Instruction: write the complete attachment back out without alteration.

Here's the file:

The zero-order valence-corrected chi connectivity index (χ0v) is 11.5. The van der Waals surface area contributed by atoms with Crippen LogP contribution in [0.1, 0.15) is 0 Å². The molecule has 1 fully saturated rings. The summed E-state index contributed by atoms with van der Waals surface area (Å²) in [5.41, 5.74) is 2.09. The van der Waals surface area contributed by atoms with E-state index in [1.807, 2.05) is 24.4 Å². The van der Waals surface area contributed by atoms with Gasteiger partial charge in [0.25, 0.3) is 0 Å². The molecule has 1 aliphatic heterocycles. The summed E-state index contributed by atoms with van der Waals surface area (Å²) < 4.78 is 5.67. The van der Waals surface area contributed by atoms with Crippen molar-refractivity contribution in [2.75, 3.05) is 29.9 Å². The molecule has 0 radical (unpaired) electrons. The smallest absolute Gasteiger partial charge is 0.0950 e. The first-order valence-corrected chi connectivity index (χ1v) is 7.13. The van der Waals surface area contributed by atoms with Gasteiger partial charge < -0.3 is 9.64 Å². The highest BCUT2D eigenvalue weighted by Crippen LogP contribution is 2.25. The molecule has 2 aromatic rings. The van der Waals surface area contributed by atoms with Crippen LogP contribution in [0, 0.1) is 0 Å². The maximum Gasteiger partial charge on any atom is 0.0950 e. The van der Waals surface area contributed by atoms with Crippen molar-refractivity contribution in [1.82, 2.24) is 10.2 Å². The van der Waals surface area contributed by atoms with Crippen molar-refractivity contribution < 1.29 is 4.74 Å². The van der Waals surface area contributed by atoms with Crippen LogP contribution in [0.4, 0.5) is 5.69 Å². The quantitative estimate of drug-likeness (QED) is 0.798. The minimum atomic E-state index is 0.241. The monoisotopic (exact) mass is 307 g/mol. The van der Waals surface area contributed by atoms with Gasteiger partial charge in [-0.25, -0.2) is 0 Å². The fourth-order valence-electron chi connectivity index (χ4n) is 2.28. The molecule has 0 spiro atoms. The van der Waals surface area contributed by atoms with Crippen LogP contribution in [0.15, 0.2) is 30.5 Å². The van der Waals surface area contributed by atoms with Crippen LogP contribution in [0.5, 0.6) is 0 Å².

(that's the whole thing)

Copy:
The zero-order valence-corrected chi connectivity index (χ0v) is 11.5. The van der Waals surface area contributed by atoms with Crippen LogP contribution in [0.1, 0.15) is 0 Å². The molecule has 1 fully saturated rings. The summed E-state index contributed by atoms with van der Waals surface area (Å²) in [5.41, 5.74) is 2.09. The van der Waals surface area contributed by atoms with E-state index in [1.807, 2.05) is 24.4 Å². The van der Waals surface area contributed by atoms with Gasteiger partial charge in [0.25, 0.3) is 0 Å². The molecule has 1 aliphatic heterocycles. The summed E-state index contributed by atoms with van der Waals surface area (Å²) < 4.78 is 5.67. The van der Waals surface area contributed by atoms with Crippen molar-refractivity contribution in [2.75, 3.05) is 29.9 Å². The molecule has 0 radical (unpaired) electrons. The smallest absolute Gasteiger partial charge is 0.0950 e. The first-order valence-corrected chi connectivity index (χ1v) is 7.13. The van der Waals surface area contributed by atoms with Gasteiger partial charge < -0.3 is 9.64 Å². The highest BCUT2D eigenvalue weighted by Crippen LogP contribution is 2.25. The molecule has 2 aromatic rings. The van der Waals surface area contributed by atoms with Crippen LogP contribution in [0, 0.1) is 0 Å². The maximum Gasteiger partial charge on any atom is 0.0950 e. The van der Waals surface area contributed by atoms with Crippen molar-refractivity contribution in [1.82, 2.24) is 10.2 Å². The van der Waals surface area contributed by atoms with Crippen molar-refractivity contribution < 1.29 is 4.74 Å². The van der Waals surface area contributed by atoms with Crippen LogP contribution in [0.4, 0.5) is 5.69 Å². The quantitative estimate of drug-likeness (QED) is 0.798. The minimum atomic E-state index is 0.241. The monoisotopic (exact) mass is 307 g/mol. The van der Waals surface area contributed by atoms with Gasteiger partial charge in [-0.25, -0.2) is 0 Å². The fourth-order valence-electron chi connectivity index (χ4n) is 2.28. The molecule has 0 spiro atoms. The van der Waals surface area contributed by atoms with Crippen LogP contribution in [0.15, 0.2) is 30.5 Å². The van der Waals surface area contributed by atoms with Crippen LogP contribution in [0.5, 0.6) is 0 Å².